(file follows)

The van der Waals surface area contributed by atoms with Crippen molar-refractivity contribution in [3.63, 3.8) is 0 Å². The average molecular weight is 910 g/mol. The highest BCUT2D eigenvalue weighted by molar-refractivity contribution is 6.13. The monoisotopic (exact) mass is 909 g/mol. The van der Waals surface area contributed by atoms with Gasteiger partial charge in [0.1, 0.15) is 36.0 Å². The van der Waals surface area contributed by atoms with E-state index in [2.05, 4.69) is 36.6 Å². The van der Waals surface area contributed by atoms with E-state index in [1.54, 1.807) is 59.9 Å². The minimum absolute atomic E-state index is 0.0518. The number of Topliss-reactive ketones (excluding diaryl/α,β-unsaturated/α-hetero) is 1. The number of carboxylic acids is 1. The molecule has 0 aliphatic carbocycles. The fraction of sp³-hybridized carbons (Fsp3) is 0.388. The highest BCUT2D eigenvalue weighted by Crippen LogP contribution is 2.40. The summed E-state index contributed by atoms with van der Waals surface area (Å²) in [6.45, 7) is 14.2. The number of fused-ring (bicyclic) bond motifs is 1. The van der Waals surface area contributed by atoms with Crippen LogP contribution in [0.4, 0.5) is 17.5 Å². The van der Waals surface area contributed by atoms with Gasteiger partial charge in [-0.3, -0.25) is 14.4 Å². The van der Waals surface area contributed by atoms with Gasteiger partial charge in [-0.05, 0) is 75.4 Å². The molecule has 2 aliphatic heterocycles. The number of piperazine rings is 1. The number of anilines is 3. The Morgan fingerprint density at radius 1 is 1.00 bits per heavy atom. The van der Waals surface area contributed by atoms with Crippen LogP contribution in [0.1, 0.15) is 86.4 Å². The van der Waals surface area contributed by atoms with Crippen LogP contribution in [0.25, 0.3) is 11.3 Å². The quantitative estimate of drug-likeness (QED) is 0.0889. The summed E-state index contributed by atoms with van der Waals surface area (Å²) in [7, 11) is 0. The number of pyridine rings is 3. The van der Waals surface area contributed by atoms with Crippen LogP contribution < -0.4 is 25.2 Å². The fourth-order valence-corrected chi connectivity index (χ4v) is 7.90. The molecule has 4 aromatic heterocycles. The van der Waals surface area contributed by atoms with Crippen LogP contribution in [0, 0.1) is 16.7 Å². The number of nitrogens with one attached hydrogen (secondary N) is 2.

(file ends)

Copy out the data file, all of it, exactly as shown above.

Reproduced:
The van der Waals surface area contributed by atoms with Crippen molar-refractivity contribution in [3.63, 3.8) is 0 Å². The average molecular weight is 910 g/mol. The highest BCUT2D eigenvalue weighted by molar-refractivity contribution is 6.13. The monoisotopic (exact) mass is 909 g/mol. The van der Waals surface area contributed by atoms with Gasteiger partial charge in [0.1, 0.15) is 36.0 Å². The van der Waals surface area contributed by atoms with E-state index in [2.05, 4.69) is 36.6 Å². The van der Waals surface area contributed by atoms with E-state index in [1.54, 1.807) is 59.9 Å². The minimum absolute atomic E-state index is 0.0518. The number of Topliss-reactive ketones (excluding diaryl/α,β-unsaturated/α-hetero) is 1. The number of carboxylic acids is 1. The molecule has 0 aliphatic carbocycles. The fraction of sp³-hybridized carbons (Fsp3) is 0.388. The highest BCUT2D eigenvalue weighted by Crippen LogP contribution is 2.40. The summed E-state index contributed by atoms with van der Waals surface area (Å²) in [6.45, 7) is 14.2. The number of fused-ring (bicyclic) bond motifs is 1. The van der Waals surface area contributed by atoms with Crippen LogP contribution in [0.4, 0.5) is 17.5 Å². The van der Waals surface area contributed by atoms with Gasteiger partial charge in [-0.3, -0.25) is 14.4 Å². The van der Waals surface area contributed by atoms with Gasteiger partial charge in [-0.05, 0) is 75.4 Å². The molecule has 2 aliphatic heterocycles. The number of piperazine rings is 1. The number of anilines is 3. The Morgan fingerprint density at radius 1 is 1.00 bits per heavy atom. The van der Waals surface area contributed by atoms with Crippen LogP contribution in [0.1, 0.15) is 86.4 Å². The van der Waals surface area contributed by atoms with Crippen LogP contribution in [0.25, 0.3) is 11.3 Å². The quantitative estimate of drug-likeness (QED) is 0.0889. The summed E-state index contributed by atoms with van der Waals surface area (Å²) in [7, 11) is 0. The number of pyridine rings is 3. The van der Waals surface area contributed by atoms with Crippen LogP contribution < -0.4 is 25.2 Å². The fourth-order valence-corrected chi connectivity index (χ4v) is 7.90. The molecule has 4 aromatic heterocycles. The van der Waals surface area contributed by atoms with Crippen LogP contribution in [0, 0.1) is 16.7 Å². The number of nitrogens with one attached hydrogen (secondary N) is 2.